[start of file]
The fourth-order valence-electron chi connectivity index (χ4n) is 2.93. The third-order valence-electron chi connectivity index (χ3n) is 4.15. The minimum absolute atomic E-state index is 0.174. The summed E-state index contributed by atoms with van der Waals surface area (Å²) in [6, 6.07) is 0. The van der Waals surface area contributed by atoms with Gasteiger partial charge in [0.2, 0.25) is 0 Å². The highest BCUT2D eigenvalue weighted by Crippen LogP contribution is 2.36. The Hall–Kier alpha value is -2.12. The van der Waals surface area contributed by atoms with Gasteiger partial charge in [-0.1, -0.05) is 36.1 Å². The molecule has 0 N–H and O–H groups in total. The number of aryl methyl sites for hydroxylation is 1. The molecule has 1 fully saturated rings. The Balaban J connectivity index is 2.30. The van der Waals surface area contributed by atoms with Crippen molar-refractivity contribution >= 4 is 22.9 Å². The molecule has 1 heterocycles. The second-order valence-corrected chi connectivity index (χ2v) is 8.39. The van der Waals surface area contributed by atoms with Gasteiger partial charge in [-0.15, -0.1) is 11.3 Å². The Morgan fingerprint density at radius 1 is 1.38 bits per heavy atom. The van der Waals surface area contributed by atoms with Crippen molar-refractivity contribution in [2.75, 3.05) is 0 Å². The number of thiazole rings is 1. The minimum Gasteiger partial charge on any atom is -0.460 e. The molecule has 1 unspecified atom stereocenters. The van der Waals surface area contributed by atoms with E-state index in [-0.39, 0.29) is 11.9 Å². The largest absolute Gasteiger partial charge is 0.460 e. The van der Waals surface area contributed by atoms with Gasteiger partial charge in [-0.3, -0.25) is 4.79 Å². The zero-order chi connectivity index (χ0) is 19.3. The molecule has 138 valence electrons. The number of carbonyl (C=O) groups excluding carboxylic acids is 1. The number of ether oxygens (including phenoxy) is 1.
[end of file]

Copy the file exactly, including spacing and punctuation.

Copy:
The fourth-order valence-electron chi connectivity index (χ4n) is 2.93. The third-order valence-electron chi connectivity index (χ3n) is 4.15. The minimum absolute atomic E-state index is 0.174. The summed E-state index contributed by atoms with van der Waals surface area (Å²) in [6, 6.07) is 0. The van der Waals surface area contributed by atoms with Gasteiger partial charge in [0.2, 0.25) is 0 Å². The highest BCUT2D eigenvalue weighted by Crippen LogP contribution is 2.36. The Hall–Kier alpha value is -2.12. The van der Waals surface area contributed by atoms with Gasteiger partial charge in [-0.1, -0.05) is 36.1 Å². The molecule has 0 N–H and O–H groups in total. The number of aryl methyl sites for hydroxylation is 1. The molecule has 1 fully saturated rings. The Balaban J connectivity index is 2.30. The van der Waals surface area contributed by atoms with Crippen molar-refractivity contribution >= 4 is 22.9 Å². The molecule has 1 heterocycles. The second-order valence-corrected chi connectivity index (χ2v) is 8.39. The van der Waals surface area contributed by atoms with Gasteiger partial charge in [-0.15, -0.1) is 11.3 Å². The Morgan fingerprint density at radius 1 is 1.38 bits per heavy atom. The van der Waals surface area contributed by atoms with Crippen molar-refractivity contribution in [2.75, 3.05) is 0 Å². The number of thiazole rings is 1. The minimum Gasteiger partial charge on any atom is -0.460 e. The molecule has 1 unspecified atom stereocenters. The van der Waals surface area contributed by atoms with E-state index in [-0.39, 0.29) is 11.9 Å². The largest absolute Gasteiger partial charge is 0.460 e. The van der Waals surface area contributed by atoms with Gasteiger partial charge in [-0.3, -0.25) is 4.79 Å². The zero-order chi connectivity index (χ0) is 19.3. The molecule has 138 valence electrons. The number of carbonyl (C=O) groups excluding carboxylic acids is 1. The number of ether oxygens (including phenoxy) is 1.